Q: How did you approach integration once the deal was sealed?
L.S.: David [Saber] and I went up there to meet with the management and staff of Pioneer two to three months prior to finalization of the merger. It was a benefit to start that relationship pre-merger. We went there a lot. The biggest thing is you have to build a relationship. Before the merger even took place, I knew people’s spouses names, whether they had kids or a dog, all of those things. We wouldn’t be where we’re at today if we didn’t have an opportunity to build those relationships.
I know some situations are different that you maybe don’t have that time to build those relationships. But I would say if you can’t do it pre-merger, do it as soon as you can. Because they’re scared. They don’t know if they are going to lose their jobs or what’s going to change. Are their benefits changing? Is their PTO going to be affected? All of these things are going through their minds; it’s so much emotion going on that it’s important you build those relationships.
Also, we closed the transaction on a Friday and immediately did our core conversion on the weekend, so we had a lot of time together right before the merger preparing for the core conversion. The team was awesome. Everyone collaborated well across the bank and worked extremely hard. I am especially proud of the operations team for managing through with minimal disruption for our valued clients.
Q: What about the customers. What fears did they have?
L.S.: Our commercial bankers did an amazing job, calling them and being proactive. I met with some of the customers in person from the treasury management standpoint to say, “In fact, we’re upgrading some of the technologies that you’ve had.” In this particular acquisition, we were able to provide the customers with more resources than they had previously. So in that regard it was very helpful.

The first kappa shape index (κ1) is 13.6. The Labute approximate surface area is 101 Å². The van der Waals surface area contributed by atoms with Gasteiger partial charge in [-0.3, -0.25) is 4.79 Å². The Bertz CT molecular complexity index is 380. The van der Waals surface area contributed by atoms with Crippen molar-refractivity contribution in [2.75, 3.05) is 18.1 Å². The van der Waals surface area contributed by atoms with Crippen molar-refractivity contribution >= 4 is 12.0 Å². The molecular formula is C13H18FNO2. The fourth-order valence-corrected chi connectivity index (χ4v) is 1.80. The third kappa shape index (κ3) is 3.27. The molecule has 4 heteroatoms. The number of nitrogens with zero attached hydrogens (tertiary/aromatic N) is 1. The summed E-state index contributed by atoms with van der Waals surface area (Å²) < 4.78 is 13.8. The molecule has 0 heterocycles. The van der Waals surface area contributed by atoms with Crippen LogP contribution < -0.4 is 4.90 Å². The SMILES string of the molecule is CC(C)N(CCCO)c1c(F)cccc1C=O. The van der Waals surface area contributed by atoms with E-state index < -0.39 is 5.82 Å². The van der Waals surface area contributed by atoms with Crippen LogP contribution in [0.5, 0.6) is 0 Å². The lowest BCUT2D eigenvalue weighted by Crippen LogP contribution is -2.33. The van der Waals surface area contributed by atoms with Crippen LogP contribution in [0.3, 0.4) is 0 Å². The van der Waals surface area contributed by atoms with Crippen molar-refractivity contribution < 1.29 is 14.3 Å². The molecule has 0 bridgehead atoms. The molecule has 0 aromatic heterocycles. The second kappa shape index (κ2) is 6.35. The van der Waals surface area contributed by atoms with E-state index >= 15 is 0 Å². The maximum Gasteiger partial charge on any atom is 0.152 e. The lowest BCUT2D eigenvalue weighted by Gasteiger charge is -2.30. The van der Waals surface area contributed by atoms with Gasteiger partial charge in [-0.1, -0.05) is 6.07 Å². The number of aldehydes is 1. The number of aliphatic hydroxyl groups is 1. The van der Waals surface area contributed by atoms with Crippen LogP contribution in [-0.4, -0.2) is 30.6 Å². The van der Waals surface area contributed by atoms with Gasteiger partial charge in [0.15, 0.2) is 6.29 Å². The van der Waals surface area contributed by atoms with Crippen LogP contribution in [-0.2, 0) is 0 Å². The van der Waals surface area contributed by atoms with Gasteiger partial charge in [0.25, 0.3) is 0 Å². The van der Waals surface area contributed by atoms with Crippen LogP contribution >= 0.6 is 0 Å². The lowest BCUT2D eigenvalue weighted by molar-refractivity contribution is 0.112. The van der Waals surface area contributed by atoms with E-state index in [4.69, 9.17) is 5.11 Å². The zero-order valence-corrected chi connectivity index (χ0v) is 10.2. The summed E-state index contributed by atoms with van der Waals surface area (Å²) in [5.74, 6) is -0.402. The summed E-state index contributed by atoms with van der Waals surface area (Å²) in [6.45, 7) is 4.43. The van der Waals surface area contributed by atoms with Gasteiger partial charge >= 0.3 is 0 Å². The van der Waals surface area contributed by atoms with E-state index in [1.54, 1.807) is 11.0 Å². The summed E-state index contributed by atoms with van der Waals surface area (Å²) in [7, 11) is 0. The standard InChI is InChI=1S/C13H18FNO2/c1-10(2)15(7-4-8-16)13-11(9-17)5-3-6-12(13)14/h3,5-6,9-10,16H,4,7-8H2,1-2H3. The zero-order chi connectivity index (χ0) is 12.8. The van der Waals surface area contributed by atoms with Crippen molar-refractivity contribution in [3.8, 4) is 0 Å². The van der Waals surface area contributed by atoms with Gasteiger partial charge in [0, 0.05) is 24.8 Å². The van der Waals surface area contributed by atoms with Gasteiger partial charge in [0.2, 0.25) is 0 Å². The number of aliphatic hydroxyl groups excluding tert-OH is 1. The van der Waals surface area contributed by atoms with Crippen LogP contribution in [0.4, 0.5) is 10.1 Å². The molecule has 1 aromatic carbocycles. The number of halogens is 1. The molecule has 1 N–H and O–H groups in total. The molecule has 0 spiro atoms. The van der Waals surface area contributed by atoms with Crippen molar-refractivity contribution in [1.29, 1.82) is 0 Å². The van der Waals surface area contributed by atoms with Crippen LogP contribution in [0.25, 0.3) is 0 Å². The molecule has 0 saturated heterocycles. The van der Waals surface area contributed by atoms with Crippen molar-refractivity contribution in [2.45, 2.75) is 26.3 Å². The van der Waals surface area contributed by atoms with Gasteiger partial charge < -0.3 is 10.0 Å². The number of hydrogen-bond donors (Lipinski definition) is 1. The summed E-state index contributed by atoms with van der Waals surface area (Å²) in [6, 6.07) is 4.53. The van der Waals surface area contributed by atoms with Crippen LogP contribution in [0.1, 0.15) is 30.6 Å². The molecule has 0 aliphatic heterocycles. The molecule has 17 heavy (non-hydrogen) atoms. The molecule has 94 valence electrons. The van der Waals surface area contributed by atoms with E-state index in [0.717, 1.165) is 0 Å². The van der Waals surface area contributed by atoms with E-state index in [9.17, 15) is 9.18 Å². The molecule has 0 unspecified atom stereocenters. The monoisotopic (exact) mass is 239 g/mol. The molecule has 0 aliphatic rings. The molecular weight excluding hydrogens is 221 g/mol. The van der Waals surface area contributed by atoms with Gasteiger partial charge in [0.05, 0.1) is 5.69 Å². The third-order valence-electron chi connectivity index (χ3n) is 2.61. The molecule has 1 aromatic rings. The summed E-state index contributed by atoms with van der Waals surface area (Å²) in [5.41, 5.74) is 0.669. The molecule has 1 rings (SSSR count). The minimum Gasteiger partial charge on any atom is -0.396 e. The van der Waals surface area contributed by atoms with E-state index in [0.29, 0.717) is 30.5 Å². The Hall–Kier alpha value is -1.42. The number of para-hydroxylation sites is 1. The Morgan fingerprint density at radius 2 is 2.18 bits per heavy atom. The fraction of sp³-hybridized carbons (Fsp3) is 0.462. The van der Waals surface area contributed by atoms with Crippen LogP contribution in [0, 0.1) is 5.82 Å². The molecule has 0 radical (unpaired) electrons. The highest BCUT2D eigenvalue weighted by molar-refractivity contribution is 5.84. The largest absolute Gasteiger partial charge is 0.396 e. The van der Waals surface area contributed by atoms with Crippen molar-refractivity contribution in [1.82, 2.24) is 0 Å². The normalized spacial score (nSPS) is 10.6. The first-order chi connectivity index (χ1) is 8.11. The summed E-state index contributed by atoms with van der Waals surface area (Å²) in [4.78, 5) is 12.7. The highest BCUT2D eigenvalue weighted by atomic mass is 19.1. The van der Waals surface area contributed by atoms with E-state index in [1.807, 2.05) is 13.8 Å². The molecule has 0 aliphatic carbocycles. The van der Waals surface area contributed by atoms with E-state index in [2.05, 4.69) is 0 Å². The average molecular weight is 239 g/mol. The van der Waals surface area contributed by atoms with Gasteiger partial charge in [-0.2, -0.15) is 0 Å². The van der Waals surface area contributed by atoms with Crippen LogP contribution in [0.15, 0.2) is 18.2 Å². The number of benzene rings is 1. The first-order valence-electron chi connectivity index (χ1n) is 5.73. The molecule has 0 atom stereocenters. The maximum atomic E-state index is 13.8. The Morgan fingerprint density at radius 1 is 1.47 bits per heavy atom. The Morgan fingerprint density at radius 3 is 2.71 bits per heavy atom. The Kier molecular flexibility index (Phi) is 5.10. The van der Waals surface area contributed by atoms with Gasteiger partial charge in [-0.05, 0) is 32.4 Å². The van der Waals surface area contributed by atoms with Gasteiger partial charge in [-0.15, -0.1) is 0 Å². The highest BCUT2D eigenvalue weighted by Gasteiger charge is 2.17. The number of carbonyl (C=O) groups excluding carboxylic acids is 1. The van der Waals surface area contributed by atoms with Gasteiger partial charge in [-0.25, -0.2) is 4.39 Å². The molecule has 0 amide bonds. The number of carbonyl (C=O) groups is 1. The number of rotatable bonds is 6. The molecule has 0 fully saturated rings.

I personally went out and I helped set everyone up with their treasury management products.
Q: Park Financial is committed to continued growth. How does that inform your day to day?
L.S.: I continue to look at the really big picture. For example, every contract I need to sign forces me to pause and consider not only if it will work today but if it will work in 12 or 24 or 36 months, and is it scalable? Whether because of growth or just how fast technology is changing, any contract I’m signing is for a short term; I am not going to sign a 10-year contract for debit cards because in a few short years, how we use cards may be different or it will be so limited because everything’s going to the phone.
The great thing with the holding company investment in the Mesaba deal is throwing ideas off of its management team. I have talked through different contracts or about different companies with them and that’s been a huge benefit to have them as a resource.